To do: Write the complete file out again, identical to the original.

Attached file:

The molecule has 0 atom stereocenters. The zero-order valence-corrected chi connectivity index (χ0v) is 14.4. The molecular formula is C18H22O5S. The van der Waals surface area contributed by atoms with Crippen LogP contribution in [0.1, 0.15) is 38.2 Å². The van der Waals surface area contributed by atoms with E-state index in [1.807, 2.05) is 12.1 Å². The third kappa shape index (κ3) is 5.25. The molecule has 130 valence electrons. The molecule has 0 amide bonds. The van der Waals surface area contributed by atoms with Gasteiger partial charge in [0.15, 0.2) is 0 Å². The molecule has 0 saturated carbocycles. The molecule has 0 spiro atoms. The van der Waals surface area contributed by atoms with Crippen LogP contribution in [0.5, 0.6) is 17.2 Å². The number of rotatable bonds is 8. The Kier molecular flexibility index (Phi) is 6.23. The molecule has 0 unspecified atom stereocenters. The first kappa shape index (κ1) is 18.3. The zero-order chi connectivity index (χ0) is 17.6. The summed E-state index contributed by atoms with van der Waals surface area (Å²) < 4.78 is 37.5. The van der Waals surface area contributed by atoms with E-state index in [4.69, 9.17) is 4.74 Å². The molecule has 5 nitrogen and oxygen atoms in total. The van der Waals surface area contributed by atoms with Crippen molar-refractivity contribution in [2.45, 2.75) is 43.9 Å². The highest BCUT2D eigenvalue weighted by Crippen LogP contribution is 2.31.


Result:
The molecule has 0 atom stereocenters. The zero-order valence-corrected chi connectivity index (χ0v) is 14.4. The molecular formula is C18H22O5S. The van der Waals surface area contributed by atoms with Crippen LogP contribution in [0.1, 0.15) is 38.2 Å². The van der Waals surface area contributed by atoms with E-state index in [1.807, 2.05) is 12.1 Å². The third kappa shape index (κ3) is 5.25. The molecule has 130 valence electrons. The molecule has 0 amide bonds. The van der Waals surface area contributed by atoms with Gasteiger partial charge in [0.15, 0.2) is 0 Å². The molecule has 0 saturated carbocycles. The molecule has 0 spiro atoms. The van der Waals surface area contributed by atoms with Crippen LogP contribution in [0.5, 0.6) is 17.2 Å². The number of rotatable bonds is 8. The Kier molecular flexibility index (Phi) is 6.23. The molecule has 0 unspecified atom stereocenters. The first kappa shape index (κ1) is 18.3. The zero-order chi connectivity index (χ0) is 17.6. The summed E-state index contributed by atoms with van der Waals surface area (Å²) < 4.78 is 37.5. The van der Waals surface area contributed by atoms with E-state index in [4.69, 9.17) is 4.74 Å². The molecule has 5 nitrogen and oxygen atoms in total. The van der Waals surface area contributed by atoms with Crippen molar-refractivity contribution in [2.45, 2.75) is 43.9 Å². The highest BCUT2D eigenvalue weighted by Crippen LogP contribution is 2.31.